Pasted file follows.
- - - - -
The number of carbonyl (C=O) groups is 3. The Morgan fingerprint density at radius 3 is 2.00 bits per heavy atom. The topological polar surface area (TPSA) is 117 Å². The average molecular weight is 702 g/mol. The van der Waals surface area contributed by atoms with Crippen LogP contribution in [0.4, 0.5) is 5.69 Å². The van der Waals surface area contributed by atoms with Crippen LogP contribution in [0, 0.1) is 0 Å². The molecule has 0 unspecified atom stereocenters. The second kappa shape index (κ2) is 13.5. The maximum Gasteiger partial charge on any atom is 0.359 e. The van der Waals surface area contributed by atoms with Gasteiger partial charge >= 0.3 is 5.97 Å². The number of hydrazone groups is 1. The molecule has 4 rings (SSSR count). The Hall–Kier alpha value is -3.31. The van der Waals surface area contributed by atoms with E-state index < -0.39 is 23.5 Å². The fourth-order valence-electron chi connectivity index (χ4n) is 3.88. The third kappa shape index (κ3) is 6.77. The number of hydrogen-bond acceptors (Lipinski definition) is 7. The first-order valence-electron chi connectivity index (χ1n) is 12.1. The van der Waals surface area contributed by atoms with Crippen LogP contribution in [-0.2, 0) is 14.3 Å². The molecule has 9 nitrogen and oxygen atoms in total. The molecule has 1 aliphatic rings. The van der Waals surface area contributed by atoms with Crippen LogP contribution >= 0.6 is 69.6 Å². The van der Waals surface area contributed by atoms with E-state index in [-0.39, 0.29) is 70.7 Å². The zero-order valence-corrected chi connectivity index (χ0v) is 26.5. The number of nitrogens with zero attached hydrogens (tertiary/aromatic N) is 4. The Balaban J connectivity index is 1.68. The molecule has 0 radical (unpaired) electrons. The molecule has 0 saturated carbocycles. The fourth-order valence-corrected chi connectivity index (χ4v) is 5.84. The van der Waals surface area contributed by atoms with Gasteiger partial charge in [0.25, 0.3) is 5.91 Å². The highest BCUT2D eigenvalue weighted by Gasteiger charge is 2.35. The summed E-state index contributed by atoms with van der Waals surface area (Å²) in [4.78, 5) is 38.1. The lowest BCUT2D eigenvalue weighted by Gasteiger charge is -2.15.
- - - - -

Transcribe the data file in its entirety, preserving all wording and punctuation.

The number of carbonyl (C=O) groups is 3. The Morgan fingerprint density at radius 3 is 2.00 bits per heavy atom. The topological polar surface area (TPSA) is 117 Å². The average molecular weight is 702 g/mol. The van der Waals surface area contributed by atoms with Crippen LogP contribution in [0.4, 0.5) is 5.69 Å². The van der Waals surface area contributed by atoms with Crippen LogP contribution in [0, 0.1) is 0 Å². The molecule has 0 unspecified atom stereocenters. The second kappa shape index (κ2) is 13.5. The maximum Gasteiger partial charge on any atom is 0.359 e. The van der Waals surface area contributed by atoms with Gasteiger partial charge >= 0.3 is 5.97 Å². The number of hydrazone groups is 1. The molecule has 4 rings (SSSR count). The Hall–Kier alpha value is -3.31. The van der Waals surface area contributed by atoms with E-state index < -0.39 is 23.5 Å². The fourth-order valence-electron chi connectivity index (χ4n) is 3.88. The third kappa shape index (κ3) is 6.77. The number of hydrogen-bond acceptors (Lipinski definition) is 7. The first-order valence-electron chi connectivity index (χ1n) is 12.1. The van der Waals surface area contributed by atoms with Crippen LogP contribution in [-0.2, 0) is 14.3 Å². The molecule has 9 nitrogen and oxygen atoms in total. The molecule has 1 aliphatic rings. The van der Waals surface area contributed by atoms with Crippen LogP contribution >= 0.6 is 69.6 Å². The van der Waals surface area contributed by atoms with E-state index in [-0.39, 0.29) is 70.7 Å². The zero-order valence-corrected chi connectivity index (χ0v) is 26.5. The number of nitrogens with zero attached hydrogens (tertiary/aromatic N) is 4. The Balaban J connectivity index is 1.68. The molecule has 0 radical (unpaired) electrons. The molecule has 0 saturated carbocycles. The fourth-order valence-corrected chi connectivity index (χ4v) is 5.84. The van der Waals surface area contributed by atoms with Gasteiger partial charge in [0.25, 0.3) is 5.91 Å². The highest BCUT2D eigenvalue weighted by Gasteiger charge is 2.35. The summed E-state index contributed by atoms with van der Waals surface area (Å²) in [4.78, 5) is 38.1. The lowest BCUT2D eigenvalue weighted by Gasteiger charge is -2.15.